Your home’s ability to retain warmth, therefore, isn’t dictated by the structural system itself, but by the quality of the insulating layer you pack in. The main solutions are rigid foam PIR boards, mineral wool or expanded polystyrene sheets.

Of course, Building Regulations lay out the minimum standards for the U-values (a measure of heat loss, where lower numbers demonstrate better thermal performance) you’ll need to achieve, however, it’s possible to create a brick and block home that far exceeds these efficiency levels.

Building with masonry

The final design and performance of your property aren’t the only factors that will inform the build method for your project. The construction process itself will play an important part in your decision.

Read more: 6 Construction Systems for Your Self Build Project

On the plus side, if you’re keen to get hands on, it might be possible to get stuck in on site by laying some of the bricks yourself – once you’ve undergone some training with your builder.

It is worth bearing in mind, though, that the overall performance of the structural fabric will only ever be as good as the quality of the workmanship.

As a result, masonry is generally thought of as a less consistent route to creating a highly airtight home when compared to something like timber frame or SIPs.

CLOSER LOOK: How to choose bricks

There’s more than just aesthetics to think about when it comes to specifying materials for your project. Bricks are one of the elements you won’t be able to update later on, so it pays to do your homework and spend plenty of time whittling down the various options until you finalise which product best suits your requirements.

“There are several things to consider when making your selection, including size, colour, texture and finish,” says Jason Hughes from Imperial Handmade Bricks. “Enlisting the assistance of a brick expert is key, especially when you need to match an existing building or surrounding architecture.”

Finding a reputable supplier is vital, too. It’s always worth double checking that your manufacturer can provide assurances regarding an ethical and responsible fabrication process.

“For example, Imperial stipulates that our long-term manufacturing partners meet at least six out of seven internationally recognized manufacturing and supply standards for quality, sustainability and ethical supply,” says Jason. “These include SEDEX ethical training audits, BES 6001 for Responsible Sourcing and ISO 14001 for Environmental Management.”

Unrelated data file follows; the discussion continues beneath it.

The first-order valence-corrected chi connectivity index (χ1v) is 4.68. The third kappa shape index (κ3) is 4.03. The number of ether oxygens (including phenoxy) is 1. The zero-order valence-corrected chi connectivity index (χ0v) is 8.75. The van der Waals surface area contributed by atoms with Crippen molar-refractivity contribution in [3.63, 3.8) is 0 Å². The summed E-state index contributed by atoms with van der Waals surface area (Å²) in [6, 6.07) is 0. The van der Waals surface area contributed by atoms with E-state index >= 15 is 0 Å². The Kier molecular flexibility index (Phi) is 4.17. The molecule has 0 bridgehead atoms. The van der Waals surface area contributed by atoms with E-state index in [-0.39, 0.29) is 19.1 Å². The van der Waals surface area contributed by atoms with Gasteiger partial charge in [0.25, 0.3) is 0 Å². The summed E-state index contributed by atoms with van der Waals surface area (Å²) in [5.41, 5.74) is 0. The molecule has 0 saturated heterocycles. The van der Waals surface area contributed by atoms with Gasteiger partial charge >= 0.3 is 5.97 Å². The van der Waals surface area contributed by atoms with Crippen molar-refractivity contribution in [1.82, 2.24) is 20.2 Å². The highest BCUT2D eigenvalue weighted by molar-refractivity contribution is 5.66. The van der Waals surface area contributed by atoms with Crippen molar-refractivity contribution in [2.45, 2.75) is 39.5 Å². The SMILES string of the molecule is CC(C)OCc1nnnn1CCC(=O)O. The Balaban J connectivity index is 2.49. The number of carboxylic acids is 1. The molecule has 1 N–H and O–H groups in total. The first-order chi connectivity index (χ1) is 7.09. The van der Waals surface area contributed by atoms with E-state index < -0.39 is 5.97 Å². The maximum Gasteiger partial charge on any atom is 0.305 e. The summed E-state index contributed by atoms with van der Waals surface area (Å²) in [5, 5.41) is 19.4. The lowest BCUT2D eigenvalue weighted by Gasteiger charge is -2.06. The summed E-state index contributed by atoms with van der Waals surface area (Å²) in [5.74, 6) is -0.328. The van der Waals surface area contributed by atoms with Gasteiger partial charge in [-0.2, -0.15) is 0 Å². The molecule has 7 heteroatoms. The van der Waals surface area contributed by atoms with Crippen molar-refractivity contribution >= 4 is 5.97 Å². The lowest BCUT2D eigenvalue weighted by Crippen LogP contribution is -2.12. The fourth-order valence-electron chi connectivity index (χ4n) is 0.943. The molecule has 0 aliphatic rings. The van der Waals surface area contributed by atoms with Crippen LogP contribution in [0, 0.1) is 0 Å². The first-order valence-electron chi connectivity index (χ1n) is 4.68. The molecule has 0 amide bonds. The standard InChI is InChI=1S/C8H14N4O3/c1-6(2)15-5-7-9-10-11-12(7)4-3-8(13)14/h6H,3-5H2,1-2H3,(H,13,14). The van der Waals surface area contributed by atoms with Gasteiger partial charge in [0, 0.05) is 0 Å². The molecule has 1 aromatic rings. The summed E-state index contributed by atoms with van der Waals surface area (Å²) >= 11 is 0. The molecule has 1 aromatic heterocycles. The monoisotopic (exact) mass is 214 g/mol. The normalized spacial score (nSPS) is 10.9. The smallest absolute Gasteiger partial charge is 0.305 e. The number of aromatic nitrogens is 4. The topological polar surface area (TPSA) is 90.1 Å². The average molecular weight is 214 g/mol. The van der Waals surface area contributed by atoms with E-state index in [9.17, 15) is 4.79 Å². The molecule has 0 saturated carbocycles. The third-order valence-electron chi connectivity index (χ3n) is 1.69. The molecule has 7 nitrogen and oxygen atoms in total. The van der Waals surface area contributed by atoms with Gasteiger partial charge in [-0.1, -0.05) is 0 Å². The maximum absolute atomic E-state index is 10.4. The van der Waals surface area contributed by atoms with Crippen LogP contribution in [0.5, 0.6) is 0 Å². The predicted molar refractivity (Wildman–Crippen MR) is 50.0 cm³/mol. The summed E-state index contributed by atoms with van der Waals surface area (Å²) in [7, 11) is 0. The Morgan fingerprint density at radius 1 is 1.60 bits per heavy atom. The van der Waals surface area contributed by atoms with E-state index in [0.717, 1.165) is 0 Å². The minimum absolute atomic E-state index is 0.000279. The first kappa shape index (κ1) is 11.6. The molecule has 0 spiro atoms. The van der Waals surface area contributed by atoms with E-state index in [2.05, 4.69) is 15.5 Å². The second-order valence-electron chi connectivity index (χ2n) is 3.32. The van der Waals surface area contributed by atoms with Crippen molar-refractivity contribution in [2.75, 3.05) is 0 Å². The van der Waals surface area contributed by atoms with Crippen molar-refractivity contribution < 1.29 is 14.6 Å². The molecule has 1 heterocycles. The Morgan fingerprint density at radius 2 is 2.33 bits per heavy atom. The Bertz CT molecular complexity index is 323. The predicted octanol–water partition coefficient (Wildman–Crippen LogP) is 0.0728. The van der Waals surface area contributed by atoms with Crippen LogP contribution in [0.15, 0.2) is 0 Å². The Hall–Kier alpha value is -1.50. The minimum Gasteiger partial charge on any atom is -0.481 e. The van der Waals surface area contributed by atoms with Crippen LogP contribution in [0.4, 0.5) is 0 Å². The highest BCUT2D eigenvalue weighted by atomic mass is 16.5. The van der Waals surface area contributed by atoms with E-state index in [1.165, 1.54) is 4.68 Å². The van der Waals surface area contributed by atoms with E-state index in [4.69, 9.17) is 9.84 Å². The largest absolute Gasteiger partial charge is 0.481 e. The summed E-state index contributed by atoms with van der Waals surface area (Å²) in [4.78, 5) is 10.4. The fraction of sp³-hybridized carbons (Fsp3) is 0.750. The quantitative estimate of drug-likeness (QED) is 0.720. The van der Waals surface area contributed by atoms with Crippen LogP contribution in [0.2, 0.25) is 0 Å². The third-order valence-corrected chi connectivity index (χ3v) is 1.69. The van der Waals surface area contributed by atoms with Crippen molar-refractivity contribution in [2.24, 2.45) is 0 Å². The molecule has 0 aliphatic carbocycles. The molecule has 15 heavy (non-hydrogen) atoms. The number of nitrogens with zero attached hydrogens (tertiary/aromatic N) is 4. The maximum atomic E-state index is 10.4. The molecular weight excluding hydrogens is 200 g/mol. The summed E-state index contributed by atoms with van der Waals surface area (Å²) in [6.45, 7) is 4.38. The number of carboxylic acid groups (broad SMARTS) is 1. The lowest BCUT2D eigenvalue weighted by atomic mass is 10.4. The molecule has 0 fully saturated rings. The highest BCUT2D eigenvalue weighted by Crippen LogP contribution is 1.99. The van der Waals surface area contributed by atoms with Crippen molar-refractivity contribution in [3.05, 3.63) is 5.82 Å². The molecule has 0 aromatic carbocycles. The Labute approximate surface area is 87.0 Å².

As a site-based route to construction, brick and block is also at the mercy of the whims of the British weather. The cement mortar adhesive that forms the glue between your building components takes some time to set, which also means there’s a limit to the number of courses you can build up in one day.

Once on site, brick and block will take longer to reach weathertight than a timber frame would – typically, somewhere between 15 and 20 weeks. However, this needs to be balanced against the fact that any form of construction that involves a high degree of offsite manufacturing comes with a substantial lead time, usually around 12 weeks.

If it’s a speedy build you’re after, modern thin joint masonry has the potential to shave time off your schedule. This system offers a variation on traditional blockwork, as it uses a different type of mortar to bond the units to one another.

It is thinner than conventional cement mortar, providing a joint of around 3mm, which dries out a lot quicker. This allows more courses to be built up during one day, thus increasing the speed of your build.

How sustainable is masonry?

Commissioning your own project offers a golden opportunity to select building materials and processes that benefit the long-term health of the planet. Though brick and block is often considered a traditional solution, that doesn’t mean it lacks sustainable advantages of its own.

“Clay bricks stand the test of time; when constructed with a quality mortar, brickwork is structurally strong, suitable for our climate and designed to last hundreds of years,” says Jason. “Additionally, when buildings are demolished, the bricks are cleaned, packed and resold back into the market, so they have a sustainable element.”

Modern masonry self build

Product match experts from Imperial Handmade Bricks created several sample panels on site so the owner could choose the most appropriate blend for their new family home. They settled on Reclamation Cheshire handmade units to complement the rest of the external materials palette

Many brick and block suppliers in the UK are also striving to make their fabrication processes greener, with a lot of improvements having been made over the past 30 years. Increased use of recycled materials and cleaner burning kilns help reduce the carbon impact of manufacturing procedures.

Where possible, sourcing your materials locally will cut down on the embodied energy of your project, too – that is, the energy consumed in processing and acquiring of raw materials, transporting them to site and building the house up.

Tracking down local brick blends may also be viewed favourably from a planning perspective, as it will help your new house/extension harmonise with the prevalent architectural style.

Lead image: Imperial Handmade Brick’s Soft Red Multi handmade range

Leave a Reply

You may be interested in

Our sponsors